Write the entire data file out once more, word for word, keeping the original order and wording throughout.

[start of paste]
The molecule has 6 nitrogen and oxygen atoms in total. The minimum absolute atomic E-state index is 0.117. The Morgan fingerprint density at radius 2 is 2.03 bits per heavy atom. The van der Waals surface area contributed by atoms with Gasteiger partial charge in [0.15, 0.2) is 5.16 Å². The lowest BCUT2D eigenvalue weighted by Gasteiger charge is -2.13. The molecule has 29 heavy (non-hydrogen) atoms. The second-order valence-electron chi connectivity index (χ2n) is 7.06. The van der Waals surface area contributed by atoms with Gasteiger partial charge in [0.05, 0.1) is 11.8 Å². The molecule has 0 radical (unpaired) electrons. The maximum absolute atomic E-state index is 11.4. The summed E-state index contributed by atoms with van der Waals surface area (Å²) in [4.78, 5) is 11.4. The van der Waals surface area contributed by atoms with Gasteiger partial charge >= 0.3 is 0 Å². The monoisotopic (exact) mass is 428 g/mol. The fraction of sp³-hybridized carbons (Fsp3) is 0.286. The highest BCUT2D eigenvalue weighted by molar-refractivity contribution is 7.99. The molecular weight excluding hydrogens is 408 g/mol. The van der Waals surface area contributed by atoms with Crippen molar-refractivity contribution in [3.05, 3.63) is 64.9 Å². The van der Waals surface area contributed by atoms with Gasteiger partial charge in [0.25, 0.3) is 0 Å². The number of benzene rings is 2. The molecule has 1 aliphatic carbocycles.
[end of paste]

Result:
The molecule has 6 nitrogen and oxygen atoms in total. The minimum absolute atomic E-state index is 0.117. The Morgan fingerprint density at radius 2 is 2.03 bits per heavy atom. The van der Waals surface area contributed by atoms with Gasteiger partial charge in [0.15, 0.2) is 5.16 Å². The lowest BCUT2D eigenvalue weighted by Gasteiger charge is -2.13. The molecule has 29 heavy (non-hydrogen) atoms. The second-order valence-electron chi connectivity index (χ2n) is 7.06. The van der Waals surface area contributed by atoms with Gasteiger partial charge in [0.05, 0.1) is 11.8 Å². The molecule has 0 radical (unpaired) electrons. The maximum absolute atomic E-state index is 11.4. The summed E-state index contributed by atoms with van der Waals surface area (Å²) in [4.78, 5) is 11.4. The van der Waals surface area contributed by atoms with Gasteiger partial charge >= 0.3 is 0 Å². The monoisotopic (exact) mass is 428 g/mol. The fraction of sp³-hybridized carbons (Fsp3) is 0.286. The highest BCUT2D eigenvalue weighted by molar-refractivity contribution is 7.99. The molecular weight excluding hydrogens is 408 g/mol. The van der Waals surface area contributed by atoms with Crippen molar-refractivity contribution in [3.05, 3.63) is 64.9 Å². The van der Waals surface area contributed by atoms with Gasteiger partial charge in [0.25, 0.3) is 0 Å². The number of benzene rings is 2. The molecule has 1 aliphatic carbocycles.